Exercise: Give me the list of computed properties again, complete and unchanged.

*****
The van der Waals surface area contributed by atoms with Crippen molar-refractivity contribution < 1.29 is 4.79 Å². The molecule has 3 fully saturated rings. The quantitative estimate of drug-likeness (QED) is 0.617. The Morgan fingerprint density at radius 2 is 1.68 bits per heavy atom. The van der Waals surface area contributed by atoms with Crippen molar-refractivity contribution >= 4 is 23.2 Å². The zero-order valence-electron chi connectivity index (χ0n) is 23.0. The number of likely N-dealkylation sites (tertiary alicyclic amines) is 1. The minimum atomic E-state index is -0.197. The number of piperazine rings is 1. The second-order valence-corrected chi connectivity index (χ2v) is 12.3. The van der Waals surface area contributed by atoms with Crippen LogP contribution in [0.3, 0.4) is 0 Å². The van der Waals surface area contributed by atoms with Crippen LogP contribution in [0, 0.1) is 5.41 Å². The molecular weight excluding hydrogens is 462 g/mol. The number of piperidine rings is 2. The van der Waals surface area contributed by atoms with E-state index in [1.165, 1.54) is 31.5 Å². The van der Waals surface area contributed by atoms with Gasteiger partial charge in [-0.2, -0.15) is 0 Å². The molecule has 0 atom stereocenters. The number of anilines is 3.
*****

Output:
The van der Waals surface area contributed by atoms with Crippen molar-refractivity contribution < 1.29 is 4.79 Å². The molecule has 3 fully saturated rings. The quantitative estimate of drug-likeness (QED) is 0.617. The Morgan fingerprint density at radius 2 is 1.68 bits per heavy atom. The van der Waals surface area contributed by atoms with Crippen molar-refractivity contribution >= 4 is 23.2 Å². The zero-order valence-electron chi connectivity index (χ0n) is 23.0. The number of likely N-dealkylation sites (tertiary alicyclic amines) is 1. The minimum atomic E-state index is -0.197. The number of piperazine rings is 1. The second-order valence-corrected chi connectivity index (χ2v) is 12.3. The van der Waals surface area contributed by atoms with Crippen LogP contribution in [0.3, 0.4) is 0 Å². The van der Waals surface area contributed by atoms with Crippen LogP contribution in [0, 0.1) is 5.41 Å². The molecular weight excluding hydrogens is 462 g/mol. The number of piperidine rings is 2. The van der Waals surface area contributed by atoms with E-state index in [1.165, 1.54) is 31.5 Å². The van der Waals surface area contributed by atoms with Gasteiger partial charge in [-0.2, -0.15) is 0 Å². The molecule has 0 atom stereocenters. The number of anilines is 3.